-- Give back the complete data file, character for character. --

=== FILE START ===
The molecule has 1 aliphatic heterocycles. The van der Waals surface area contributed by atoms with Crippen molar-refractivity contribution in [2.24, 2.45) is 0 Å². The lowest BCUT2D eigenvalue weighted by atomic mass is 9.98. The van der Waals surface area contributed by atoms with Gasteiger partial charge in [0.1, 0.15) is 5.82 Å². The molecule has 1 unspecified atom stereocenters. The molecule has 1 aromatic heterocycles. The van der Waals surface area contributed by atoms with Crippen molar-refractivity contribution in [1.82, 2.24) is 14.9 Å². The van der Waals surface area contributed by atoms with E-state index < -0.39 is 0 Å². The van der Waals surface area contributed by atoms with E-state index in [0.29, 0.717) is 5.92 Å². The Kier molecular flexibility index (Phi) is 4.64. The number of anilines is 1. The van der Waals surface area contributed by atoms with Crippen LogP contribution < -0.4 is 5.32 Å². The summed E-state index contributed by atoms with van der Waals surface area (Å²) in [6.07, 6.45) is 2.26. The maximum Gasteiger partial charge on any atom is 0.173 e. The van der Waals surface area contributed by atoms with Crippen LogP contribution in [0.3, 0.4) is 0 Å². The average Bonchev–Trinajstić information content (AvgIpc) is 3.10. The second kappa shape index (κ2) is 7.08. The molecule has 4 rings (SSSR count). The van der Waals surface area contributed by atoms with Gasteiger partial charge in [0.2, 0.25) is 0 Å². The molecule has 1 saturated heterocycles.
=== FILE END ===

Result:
The molecule has 1 aliphatic heterocycles. The van der Waals surface area contributed by atoms with Crippen molar-refractivity contribution in [2.24, 2.45) is 0 Å². The lowest BCUT2D eigenvalue weighted by atomic mass is 9.98. The van der Waals surface area contributed by atoms with Gasteiger partial charge in [0.1, 0.15) is 5.82 Å². The molecule has 1 unspecified atom stereocenters. The molecule has 1 aromatic heterocycles. The van der Waals surface area contributed by atoms with Crippen molar-refractivity contribution in [1.82, 2.24) is 14.9 Å². The van der Waals surface area contributed by atoms with E-state index < -0.39 is 0 Å². The van der Waals surface area contributed by atoms with E-state index in [0.29, 0.717) is 5.92 Å². The Kier molecular flexibility index (Phi) is 4.64. The number of anilines is 1. The van der Waals surface area contributed by atoms with Crippen LogP contribution < -0.4 is 5.32 Å². The summed E-state index contributed by atoms with van der Waals surface area (Å²) in [6.07, 6.45) is 2.26. The maximum Gasteiger partial charge on any atom is 0.173 e. The van der Waals surface area contributed by atoms with Crippen LogP contribution in [0.3, 0.4) is 0 Å². The average Bonchev–Trinajstić information content (AvgIpc) is 3.10. The second kappa shape index (κ2) is 7.08. The molecule has 4 rings (SSSR count). The van der Waals surface area contributed by atoms with Gasteiger partial charge in [0.2, 0.25) is 0 Å². The molecule has 1 saturated heterocycles.